The Bonneville Salt Flats has long been known for its unrivaled high-speed surfaces. Perfect for speed and great for safety, it’s drawn racers from all over the world to Northwestern Utah.
It, along with many other dry lakes, was a primary proving-ground for industry veterans when testing new products back in the day. In the ‘30s and ‘40s, the largest names in the industry such as Edelbrock, Isky, Hedman, Mooneyes, and more, took advantage of its perfect surfaces–testing, tuning, and improving upon their products to ultimately create the next generation of performance parts.
Bonneville has played a huge role in the community and industry for a long time now, and we hope this doesn’t stop anytime soon. It’s a landmark. It’s a piece of automotive history.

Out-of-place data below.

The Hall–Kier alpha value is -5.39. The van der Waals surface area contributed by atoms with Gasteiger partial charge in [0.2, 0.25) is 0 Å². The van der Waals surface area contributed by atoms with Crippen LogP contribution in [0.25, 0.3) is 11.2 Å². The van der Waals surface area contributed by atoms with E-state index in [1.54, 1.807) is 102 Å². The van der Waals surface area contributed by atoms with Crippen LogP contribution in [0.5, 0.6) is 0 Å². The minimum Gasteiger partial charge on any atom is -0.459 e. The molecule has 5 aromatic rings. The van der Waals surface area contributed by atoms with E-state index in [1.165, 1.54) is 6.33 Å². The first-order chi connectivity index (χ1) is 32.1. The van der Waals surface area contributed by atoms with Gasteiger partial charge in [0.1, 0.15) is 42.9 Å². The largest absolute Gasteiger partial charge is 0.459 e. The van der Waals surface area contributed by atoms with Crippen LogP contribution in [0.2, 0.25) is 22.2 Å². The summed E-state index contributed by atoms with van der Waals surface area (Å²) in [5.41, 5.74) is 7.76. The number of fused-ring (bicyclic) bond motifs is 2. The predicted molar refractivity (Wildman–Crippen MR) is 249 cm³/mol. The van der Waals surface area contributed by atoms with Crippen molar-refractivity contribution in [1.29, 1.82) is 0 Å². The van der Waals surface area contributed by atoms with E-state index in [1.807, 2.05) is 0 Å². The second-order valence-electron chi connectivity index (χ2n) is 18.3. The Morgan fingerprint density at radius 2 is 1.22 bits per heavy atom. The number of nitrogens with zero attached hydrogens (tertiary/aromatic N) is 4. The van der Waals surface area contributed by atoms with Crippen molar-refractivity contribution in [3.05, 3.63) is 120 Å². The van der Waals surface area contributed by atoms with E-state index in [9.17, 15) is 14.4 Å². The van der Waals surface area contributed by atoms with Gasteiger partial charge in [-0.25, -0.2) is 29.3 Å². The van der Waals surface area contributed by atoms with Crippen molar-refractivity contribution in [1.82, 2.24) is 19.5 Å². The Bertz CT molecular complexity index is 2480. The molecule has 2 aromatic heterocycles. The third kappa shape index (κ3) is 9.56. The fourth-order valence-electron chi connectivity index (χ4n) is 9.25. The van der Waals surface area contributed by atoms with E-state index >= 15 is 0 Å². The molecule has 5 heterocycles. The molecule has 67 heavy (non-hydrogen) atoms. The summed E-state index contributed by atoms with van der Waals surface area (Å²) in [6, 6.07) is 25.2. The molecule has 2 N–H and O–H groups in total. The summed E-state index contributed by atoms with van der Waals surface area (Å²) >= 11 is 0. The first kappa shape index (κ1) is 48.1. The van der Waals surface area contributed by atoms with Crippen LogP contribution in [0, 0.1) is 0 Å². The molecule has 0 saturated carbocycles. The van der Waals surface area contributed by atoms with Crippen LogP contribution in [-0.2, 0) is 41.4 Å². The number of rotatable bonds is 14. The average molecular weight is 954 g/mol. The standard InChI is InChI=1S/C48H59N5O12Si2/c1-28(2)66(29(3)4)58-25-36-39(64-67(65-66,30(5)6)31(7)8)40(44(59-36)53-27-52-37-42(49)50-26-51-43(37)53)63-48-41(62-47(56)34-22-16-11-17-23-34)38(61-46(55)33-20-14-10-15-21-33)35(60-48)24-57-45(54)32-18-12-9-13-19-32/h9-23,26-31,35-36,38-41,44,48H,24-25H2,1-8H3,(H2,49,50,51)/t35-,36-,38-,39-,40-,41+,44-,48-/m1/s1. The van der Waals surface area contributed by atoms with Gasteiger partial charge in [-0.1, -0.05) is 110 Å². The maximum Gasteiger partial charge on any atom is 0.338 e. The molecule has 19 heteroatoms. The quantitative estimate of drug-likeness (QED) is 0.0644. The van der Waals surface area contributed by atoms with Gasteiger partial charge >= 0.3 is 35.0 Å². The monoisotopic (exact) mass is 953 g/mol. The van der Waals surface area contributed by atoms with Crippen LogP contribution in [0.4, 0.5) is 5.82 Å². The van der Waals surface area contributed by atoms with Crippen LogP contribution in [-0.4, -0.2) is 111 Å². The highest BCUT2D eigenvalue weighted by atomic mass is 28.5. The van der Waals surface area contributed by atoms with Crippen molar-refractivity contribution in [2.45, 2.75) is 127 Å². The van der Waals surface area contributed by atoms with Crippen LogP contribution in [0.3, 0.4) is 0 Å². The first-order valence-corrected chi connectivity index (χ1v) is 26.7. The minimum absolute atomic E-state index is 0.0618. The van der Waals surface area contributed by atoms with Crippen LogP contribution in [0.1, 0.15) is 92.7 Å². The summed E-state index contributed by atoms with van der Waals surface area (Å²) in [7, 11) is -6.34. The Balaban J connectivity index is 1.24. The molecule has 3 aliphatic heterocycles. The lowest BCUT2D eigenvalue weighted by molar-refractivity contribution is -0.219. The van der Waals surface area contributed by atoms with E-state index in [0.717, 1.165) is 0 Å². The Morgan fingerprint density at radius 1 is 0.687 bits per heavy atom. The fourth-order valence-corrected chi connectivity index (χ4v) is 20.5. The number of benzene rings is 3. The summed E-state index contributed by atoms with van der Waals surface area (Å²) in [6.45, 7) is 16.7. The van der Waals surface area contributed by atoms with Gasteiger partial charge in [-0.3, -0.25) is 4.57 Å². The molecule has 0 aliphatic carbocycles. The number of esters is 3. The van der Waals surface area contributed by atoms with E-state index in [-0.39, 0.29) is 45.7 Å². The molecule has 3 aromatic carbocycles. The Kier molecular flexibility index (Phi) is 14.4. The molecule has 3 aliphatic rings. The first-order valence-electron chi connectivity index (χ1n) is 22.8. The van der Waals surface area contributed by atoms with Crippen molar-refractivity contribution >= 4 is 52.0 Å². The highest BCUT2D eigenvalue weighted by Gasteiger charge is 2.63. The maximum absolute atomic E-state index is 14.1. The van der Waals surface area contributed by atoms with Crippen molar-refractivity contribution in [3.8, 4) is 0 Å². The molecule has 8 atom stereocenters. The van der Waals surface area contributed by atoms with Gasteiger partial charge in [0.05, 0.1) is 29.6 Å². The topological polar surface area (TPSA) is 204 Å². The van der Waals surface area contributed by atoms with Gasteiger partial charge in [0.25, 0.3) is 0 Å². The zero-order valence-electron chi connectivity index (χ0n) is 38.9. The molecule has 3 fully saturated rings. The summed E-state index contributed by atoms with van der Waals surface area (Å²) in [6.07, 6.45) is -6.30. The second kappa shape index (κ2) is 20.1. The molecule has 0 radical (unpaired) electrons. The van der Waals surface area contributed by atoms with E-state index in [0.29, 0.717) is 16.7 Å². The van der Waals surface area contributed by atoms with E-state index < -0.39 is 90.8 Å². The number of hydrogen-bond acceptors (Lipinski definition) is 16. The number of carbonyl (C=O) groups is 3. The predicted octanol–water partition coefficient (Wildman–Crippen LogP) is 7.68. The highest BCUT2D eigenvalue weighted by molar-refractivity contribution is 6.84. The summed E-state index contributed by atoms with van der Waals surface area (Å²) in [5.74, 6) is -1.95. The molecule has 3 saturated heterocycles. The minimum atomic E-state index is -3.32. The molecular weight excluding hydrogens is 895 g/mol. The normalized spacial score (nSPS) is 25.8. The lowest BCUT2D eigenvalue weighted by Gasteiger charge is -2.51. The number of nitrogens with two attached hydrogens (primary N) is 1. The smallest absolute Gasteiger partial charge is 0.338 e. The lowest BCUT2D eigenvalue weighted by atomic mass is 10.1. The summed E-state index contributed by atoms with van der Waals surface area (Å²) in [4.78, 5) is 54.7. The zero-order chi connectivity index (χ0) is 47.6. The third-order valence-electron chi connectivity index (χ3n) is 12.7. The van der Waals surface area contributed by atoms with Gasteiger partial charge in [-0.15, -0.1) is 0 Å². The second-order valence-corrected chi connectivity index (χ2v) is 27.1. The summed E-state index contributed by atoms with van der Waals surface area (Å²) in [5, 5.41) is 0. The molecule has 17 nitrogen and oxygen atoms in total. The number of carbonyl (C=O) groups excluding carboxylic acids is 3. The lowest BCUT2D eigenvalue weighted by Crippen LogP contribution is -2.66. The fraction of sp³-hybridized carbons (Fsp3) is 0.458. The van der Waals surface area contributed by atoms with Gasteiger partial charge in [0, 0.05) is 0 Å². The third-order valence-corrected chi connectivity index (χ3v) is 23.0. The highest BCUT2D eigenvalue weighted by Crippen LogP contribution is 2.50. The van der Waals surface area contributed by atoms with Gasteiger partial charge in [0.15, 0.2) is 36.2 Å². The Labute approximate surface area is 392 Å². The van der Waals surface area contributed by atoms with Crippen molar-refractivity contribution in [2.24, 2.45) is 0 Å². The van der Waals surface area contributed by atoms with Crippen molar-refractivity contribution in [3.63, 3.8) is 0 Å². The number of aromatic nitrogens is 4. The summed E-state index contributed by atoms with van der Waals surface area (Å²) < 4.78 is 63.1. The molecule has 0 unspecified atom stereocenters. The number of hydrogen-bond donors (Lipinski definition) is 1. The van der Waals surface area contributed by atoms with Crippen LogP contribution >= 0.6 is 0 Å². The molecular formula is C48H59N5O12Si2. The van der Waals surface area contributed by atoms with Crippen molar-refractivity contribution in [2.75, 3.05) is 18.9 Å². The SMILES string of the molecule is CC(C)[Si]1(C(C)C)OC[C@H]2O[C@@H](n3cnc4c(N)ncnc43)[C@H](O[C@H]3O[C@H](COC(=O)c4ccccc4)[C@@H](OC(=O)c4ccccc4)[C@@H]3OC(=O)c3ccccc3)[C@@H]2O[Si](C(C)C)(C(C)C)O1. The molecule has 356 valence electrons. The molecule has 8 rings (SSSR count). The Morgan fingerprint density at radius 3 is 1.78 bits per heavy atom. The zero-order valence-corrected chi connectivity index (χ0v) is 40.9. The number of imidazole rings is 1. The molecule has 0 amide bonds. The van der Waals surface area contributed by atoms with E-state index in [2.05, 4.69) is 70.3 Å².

For the past fifty years or so, its once 13-mile long race track has been decreasing in size due to salt erosion. Now less than eight miles long, an organization dubbed the “Save the Salt Coalition,” has stepped up to draw awareness. Even though it’s listed on the National Register of Historic Places and deemed an area of critical environmental concern, previous efforts have been somewhat overlooked by the BLM (Bureau of Land Management).
Now, Save the Salt is turning to state and federal lawmakers for assistance. Nevada had stepped up to the plate along with U.S. Representatives and, just recently, Utah has also called upon the BLM to take action. The state alone has appropriated five million dollars toward a 10-year program to dramatically increase the amount of salt pumped onto the flats. While the program, “Restore Bonneville,” is contingent upon securing federal funds, it comes along with a plan directing the BLM to restore the international race track to its original 13 miles within ten years.
SEMA is hard at work, along with Save the Salt, to draw the attention of the U.S. Congress and the BLM, in hopes of a commitment to turn Bonneville’s goal into reality.